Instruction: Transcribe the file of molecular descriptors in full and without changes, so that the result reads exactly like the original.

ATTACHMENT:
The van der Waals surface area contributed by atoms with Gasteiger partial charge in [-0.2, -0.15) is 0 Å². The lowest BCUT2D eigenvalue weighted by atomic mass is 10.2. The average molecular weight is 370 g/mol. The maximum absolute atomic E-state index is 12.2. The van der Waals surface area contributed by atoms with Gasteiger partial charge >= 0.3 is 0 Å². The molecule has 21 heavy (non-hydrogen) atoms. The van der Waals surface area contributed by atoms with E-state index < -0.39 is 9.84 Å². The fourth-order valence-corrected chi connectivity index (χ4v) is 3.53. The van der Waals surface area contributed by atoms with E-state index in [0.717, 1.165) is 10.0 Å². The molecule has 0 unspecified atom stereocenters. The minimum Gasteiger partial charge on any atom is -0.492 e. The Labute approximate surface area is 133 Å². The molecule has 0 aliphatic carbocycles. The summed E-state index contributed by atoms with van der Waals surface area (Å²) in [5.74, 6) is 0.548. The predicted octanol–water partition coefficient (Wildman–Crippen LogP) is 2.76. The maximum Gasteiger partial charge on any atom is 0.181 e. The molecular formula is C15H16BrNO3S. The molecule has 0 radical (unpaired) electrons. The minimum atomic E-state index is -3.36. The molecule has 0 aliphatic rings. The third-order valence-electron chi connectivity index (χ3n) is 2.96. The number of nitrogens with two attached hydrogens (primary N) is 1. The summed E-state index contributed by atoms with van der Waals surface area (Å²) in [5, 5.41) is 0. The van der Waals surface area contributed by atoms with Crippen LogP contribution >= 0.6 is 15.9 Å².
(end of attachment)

The van der Waals surface area contributed by atoms with Gasteiger partial charge in [-0.2, -0.15) is 0 Å². The lowest BCUT2D eigenvalue weighted by atomic mass is 10.2. The average molecular weight is 370 g/mol. The maximum absolute atomic E-state index is 12.2. The van der Waals surface area contributed by atoms with Gasteiger partial charge >= 0.3 is 0 Å². The molecule has 21 heavy (non-hydrogen) atoms. The van der Waals surface area contributed by atoms with E-state index < -0.39 is 9.84 Å². The fourth-order valence-corrected chi connectivity index (χ4v) is 3.53. The van der Waals surface area contributed by atoms with E-state index in [0.717, 1.165) is 10.0 Å². The molecule has 0 unspecified atom stereocenters. The minimum Gasteiger partial charge on any atom is -0.492 e. The Labute approximate surface area is 133 Å². The molecule has 0 aliphatic carbocycles. The summed E-state index contributed by atoms with van der Waals surface area (Å²) in [5.74, 6) is 0.548. The predicted octanol–water partition coefficient (Wildman–Crippen LogP) is 2.76. The maximum Gasteiger partial charge on any atom is 0.181 e. The molecular formula is C15H16BrNO3S. The molecule has 0 radical (unpaired) electrons. The minimum atomic E-state index is -3.36. The molecule has 0 aliphatic rings. The third-order valence-electron chi connectivity index (χ3n) is 2.96. The number of nitrogens with two attached hydrogens (primary N) is 1. The summed E-state index contributed by atoms with van der Waals surface area (Å²) in [5, 5.41) is 0. The van der Waals surface area contributed by atoms with Crippen LogP contribution >= 0.6 is 15.9 Å².